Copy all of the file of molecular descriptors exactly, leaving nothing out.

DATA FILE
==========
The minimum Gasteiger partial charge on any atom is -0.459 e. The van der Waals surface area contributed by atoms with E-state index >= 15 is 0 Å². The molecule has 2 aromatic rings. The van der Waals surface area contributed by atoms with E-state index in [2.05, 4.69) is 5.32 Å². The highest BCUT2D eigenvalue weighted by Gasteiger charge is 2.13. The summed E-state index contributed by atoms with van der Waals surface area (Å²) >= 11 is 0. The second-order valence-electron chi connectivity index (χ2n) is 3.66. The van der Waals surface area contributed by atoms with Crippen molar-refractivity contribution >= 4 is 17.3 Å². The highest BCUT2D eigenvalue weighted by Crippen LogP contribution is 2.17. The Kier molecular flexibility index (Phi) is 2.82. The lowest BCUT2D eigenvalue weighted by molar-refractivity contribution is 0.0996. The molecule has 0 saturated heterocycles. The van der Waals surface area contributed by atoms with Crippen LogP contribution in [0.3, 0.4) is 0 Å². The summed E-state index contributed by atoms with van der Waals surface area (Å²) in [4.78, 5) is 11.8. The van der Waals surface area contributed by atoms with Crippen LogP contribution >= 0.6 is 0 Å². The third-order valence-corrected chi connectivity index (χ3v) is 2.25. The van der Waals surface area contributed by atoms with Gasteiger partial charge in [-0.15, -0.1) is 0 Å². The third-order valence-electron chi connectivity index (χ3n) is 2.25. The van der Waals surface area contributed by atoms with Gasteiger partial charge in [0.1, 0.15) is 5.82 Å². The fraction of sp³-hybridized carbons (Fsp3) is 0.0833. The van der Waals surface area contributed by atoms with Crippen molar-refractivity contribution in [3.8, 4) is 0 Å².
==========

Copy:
The minimum Gasteiger partial charge on any atom is -0.459 e. The van der Waals surface area contributed by atoms with E-state index >= 15 is 0 Å². The molecule has 2 aromatic rings. The van der Waals surface area contributed by atoms with E-state index in [2.05, 4.69) is 5.32 Å². The highest BCUT2D eigenvalue weighted by Gasteiger charge is 2.13. The summed E-state index contributed by atoms with van der Waals surface area (Å²) >= 11 is 0. The second-order valence-electron chi connectivity index (χ2n) is 3.66. The van der Waals surface area contributed by atoms with Crippen molar-refractivity contribution >= 4 is 17.3 Å². The highest BCUT2D eigenvalue weighted by Crippen LogP contribution is 2.17. The Kier molecular flexibility index (Phi) is 2.82. The lowest BCUT2D eigenvalue weighted by molar-refractivity contribution is 0.0996. The molecule has 0 saturated heterocycles. The van der Waals surface area contributed by atoms with Crippen LogP contribution in [0.3, 0.4) is 0 Å². The summed E-state index contributed by atoms with van der Waals surface area (Å²) in [4.78, 5) is 11.8. The van der Waals surface area contributed by atoms with Crippen LogP contribution >= 0.6 is 0 Å². The third-order valence-corrected chi connectivity index (χ3v) is 2.25. The van der Waals surface area contributed by atoms with Gasteiger partial charge in [-0.15, -0.1) is 0 Å². The third-order valence-electron chi connectivity index (χ3n) is 2.25. The van der Waals surface area contributed by atoms with Gasteiger partial charge in [0.1, 0.15) is 5.82 Å². The fraction of sp³-hybridized carbons (Fsp3) is 0.0833. The van der Waals surface area contributed by atoms with Crippen molar-refractivity contribution in [3.8, 4) is 0 Å².